➜  ~ brew info test 
Error: No available formula with the name "test" 
==> Searching for a previously deleted formula...
Warning: homebrew/core is shallow clone. To get complete history run:
  git -C "$(brew --repo homebrew/core)" fetch --unshallow

Error: No previously deleted formula found.

I have modified the git remote address to mirror address of homebrew before. Maybe it's relevant to this but I don't know.

  • 9
    Note that as of Dec 2020 Homebrew no longer allows shallow clones anyway. github.com/Homebrew/brew/pull/9383 Dec 8, 2020 at 0:23
  • 1
    @GrishaLevit this should probably be the new accepted answer!
    – paulcm
    Dec 9, 2020 at 10:16
  • @paulcm good point, added an answer. Dec 10, 2020 at 23:30

9 Answers 9


As of Oct 2020 Homebrew no longer creates shallow clones when being installed, and as of Dec 2020 updating existing shallow clones is not allowed either.

(This makes the original question about silencing the warning moot).

If a shallow clone is configured, a message containing text like the below will be shown:

  homebrew-core is a shallow clone.
  homebrew-cask is a shallow clone.
To `brew update`, first run:
  git -C /usr/local/Homebrew/Library/Taps/homebrew/homebrew-core fetch --unshallow
  git -C /usr/local/Homebrew/Library/Taps/homebrew/homebrew-cask fetch --unshallow

It is now required to perform the unshallow process by running the git command(s) in the error message.

Note: This process may take a long time to complete without providing feedback.

For some details about the motivation for this change, see this discussion on Homebrew's GitHub page, specifically:

There are two major downsides of shallow cloning:

  1. It places a massive computation burden on GitHub's servers, which have to dynamically compute a fresh delta between what you have and the latest commit, on every brew update. (With full clones, GitHub can simply send you all the commits that happened after your last pull, and your local Git client takes care of the rest.)
  2. Because of [1], it makes it far more likely that GitHub will rate-limit Homebrew operations, which will make it suck for everyone.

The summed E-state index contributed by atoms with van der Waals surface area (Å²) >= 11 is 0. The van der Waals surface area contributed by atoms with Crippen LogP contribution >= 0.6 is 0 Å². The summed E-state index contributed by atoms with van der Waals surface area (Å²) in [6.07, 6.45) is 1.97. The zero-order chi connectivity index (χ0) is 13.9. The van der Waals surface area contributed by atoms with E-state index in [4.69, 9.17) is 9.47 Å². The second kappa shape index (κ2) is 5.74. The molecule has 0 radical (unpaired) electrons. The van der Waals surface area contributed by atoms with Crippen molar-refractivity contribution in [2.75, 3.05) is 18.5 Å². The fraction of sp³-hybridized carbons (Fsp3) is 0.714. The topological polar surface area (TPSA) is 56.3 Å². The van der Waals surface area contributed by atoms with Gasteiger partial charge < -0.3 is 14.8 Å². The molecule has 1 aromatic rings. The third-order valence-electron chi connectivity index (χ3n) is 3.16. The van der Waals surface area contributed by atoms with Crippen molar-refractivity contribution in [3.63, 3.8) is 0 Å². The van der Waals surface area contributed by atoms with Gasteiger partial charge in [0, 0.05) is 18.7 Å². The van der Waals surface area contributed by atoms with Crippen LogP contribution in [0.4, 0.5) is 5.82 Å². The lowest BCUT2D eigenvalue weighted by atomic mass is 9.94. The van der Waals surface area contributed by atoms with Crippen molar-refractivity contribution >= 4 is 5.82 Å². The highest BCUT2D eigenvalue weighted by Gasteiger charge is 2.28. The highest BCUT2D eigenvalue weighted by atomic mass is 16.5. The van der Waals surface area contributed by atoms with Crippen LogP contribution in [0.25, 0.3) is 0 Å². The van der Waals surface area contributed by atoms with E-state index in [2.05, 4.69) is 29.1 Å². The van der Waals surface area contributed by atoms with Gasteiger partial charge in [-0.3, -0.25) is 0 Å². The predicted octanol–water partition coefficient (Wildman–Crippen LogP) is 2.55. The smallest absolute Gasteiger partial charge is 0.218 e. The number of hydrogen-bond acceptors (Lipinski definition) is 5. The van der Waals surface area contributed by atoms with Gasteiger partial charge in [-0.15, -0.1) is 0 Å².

--gromgit Dec 5, 2020, 12:29 AM EST

And also this additional text added to the error message:

This restriction has been made on GitHub's request because updating shallow clones is an extremely expensive operation due to the tree layout and traffic of Homebrew/homebrew-core and Homebrew/homebrew-cask.

  • 4
    Thanks for all the details. Can you clarify what exactly is the problem with shallow clones? Shouldn't they be preferred since only the latest version is downloaded?
    – burger
    Dec 13, 2020 at 5:36
  • 21
    It just hangs when you do this command though :-/ Dec 25, 2020 at 16:29
  • 40
    @OliverDixon, wait longer, it's a gigantic repo, it took me minutes to execute this. Dec 28, 2020 at 12:55
  • 19
    Came here to find the answer: "Note: This process may take a long time to complete without providing feedback." Jan 21, 2021 at 19:43
  • 9
    to whom wants to know if the git still pulling the changes, add -v (verbose move) to show progress after long wait.
    – Wei Jing
    Aug 17, 2021 at 10:50

somehow the unshallow is not working for me, I wait like 10 mins but nothing show up, even with -v option.

Just found one possible solution that might working(at least working for me).

You can remove the repository and clone again to get latest one.

cd /usr/local/Homebrew/Library/Taps/homebrew/
rm -rf homebrew-core
git clone https://github.com/Homebrew/homebrew-core.git

same command for homebrew-cask if you need to update that too

all the credits belong to this answer

  • 1
    This is a huge improvement over the original git pull --unshallow command. This needs more upvotes
    – ssm
    Jun 19, 2023 at 2:47
  • It works. It is also slow but at least we can see the progress Jul 29, 2023 at 20:37

Under the cover Homebrew uses Git for version control, and a shallow clone is one that doesn't contain all history revisions/commits, for efficiency and data volume.

Actually, in most cases the warning can be safely ignored, as the formulae being searched for probably isn't available.

But if you're really looking for some formulae which might existed in the past, Just do what it suggests:

To get complete history run: